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February 17, 1944 - Image 1

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The Michigan Daily, 1944-02-17

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VOL. LIV No. 82 ANN ARBOR, MICHIGAN, THURSDAY, FEB. 17, 1944

PRICE FIVE CENTS

1. S. Dive-Bombers

Hit,

Rome

Rail Yards

RAF Sears Remains of
Berlin in Night Attack
Over 2,840 Tons of Bombs Used in Heaviest
Aerial Attack Ever Made on Single Target
By AUSTIN BEALMEAR
Associated Press Correspondent
LONDON, Feb. 16.-The RAF seared the remains of Berlin last night
with well over 2,800 tons of explosive and fire bombs-the heaviest aerial
bombardment of a single target ever delivered.
This unprecedented bomb load was dumped on the capital by probably
close to 1,000 bombers in 30 minutes from 9:15 and 9:45 p.m., sending
through it a hurricane of flame and shattering explosions from which smoke
quickly rose four miles high.
In the raid on Berlin, a feint attack on Frankfurt-on-Oder, 50 miles
to the east, Mosquito raids on western Germany and Holland and mine-
'laying operations, the RAF used moreO
than 1,200 bombers, including 1,000
"heavies," and lost 43 Senate Passes
The RAF armada sent out last
night probably was the largest ever ig
to operate over the Reich in a single 1iln
night. IO ln
Stockholm advices said that great Food Subsidies
fires were ringing Berlin today in the
wake of the RAF's 15th heavy attack
in the "elimination" series which be- Measure Now Goes
gan last Nov. 18. To House; Presidential
Communications Disrupted Veto Almost Certain
It was apparent vast new damage a
was done in the already hard hit
capital, mostly in the industrial outer WASHINGTON, Feb. 16.- ()-
belt including the Wittenau, Lich- The Senate quickly gave final ap-
tenberg and Marienfelde districts. proval today to legislation outlawing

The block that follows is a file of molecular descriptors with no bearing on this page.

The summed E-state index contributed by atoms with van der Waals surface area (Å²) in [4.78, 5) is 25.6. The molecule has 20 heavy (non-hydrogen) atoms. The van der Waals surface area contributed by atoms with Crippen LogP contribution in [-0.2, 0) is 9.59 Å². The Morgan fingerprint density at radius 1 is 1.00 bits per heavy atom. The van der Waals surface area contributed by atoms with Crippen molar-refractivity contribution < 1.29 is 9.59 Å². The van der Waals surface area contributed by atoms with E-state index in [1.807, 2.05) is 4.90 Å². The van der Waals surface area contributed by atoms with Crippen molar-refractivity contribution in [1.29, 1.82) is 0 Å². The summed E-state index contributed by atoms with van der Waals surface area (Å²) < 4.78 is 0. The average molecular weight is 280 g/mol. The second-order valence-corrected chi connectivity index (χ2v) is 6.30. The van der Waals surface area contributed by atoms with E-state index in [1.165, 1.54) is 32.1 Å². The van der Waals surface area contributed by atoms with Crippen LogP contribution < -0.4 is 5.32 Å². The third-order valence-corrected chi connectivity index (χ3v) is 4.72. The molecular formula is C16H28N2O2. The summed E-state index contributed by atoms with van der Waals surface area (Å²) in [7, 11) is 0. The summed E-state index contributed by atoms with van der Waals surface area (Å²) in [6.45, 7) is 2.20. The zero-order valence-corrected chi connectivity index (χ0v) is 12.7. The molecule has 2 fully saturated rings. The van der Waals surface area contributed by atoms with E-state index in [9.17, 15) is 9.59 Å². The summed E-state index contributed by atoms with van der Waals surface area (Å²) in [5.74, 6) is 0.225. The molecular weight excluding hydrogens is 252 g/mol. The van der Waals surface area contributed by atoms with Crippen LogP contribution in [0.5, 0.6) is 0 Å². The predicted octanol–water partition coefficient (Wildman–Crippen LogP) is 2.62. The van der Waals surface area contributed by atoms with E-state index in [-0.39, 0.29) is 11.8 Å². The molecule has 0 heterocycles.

Swedish correspondents were un- subsidy payments to hold down the
able to send early reports on the cost of food, one of the Administra-
raid to their papers. All forms of tion's chief weapons in its stabiliza-
communication in the city were dis- tion program.
rupted. Late in the day traffic was The subsidy repealer, hitched to
reported moving in the center of the a measure extending the life of the
city but still was paralyzed in the Commodity Corporation, now goes to
outskirts, the House where prompt acceptance
Chancellery Hit tomorrow is expected.
Travellers reaching Malmoe, Swe- Senate action followed agreement
den, from Berlin, said the attackers of Senate and House conferees on
struck particularly hard at the north- the Senate version of legislation to
ern and northwestern section of the end the subsidy payments next June
city and in the Schoeneberg district 30 and continue the CCC, which pays
not a house was left standing. most of the subsidies, until June 30,
1945. The House had favored imme-
diate termination of the payments.
S nal Plans Set As soon as the House acts, the bill
will go to the White -House where
Democratic leaders say it faces an
For Sa ulr. a - s- . almost-certain, veto., The- final- test''
will come when subsidy opponents
CorenZ(ce ret try to muster the two-thirds vote
necessary in each house to override
Final preparations have been com- the, veto.
pleted for the University's second The CCC legally expires tomorrow,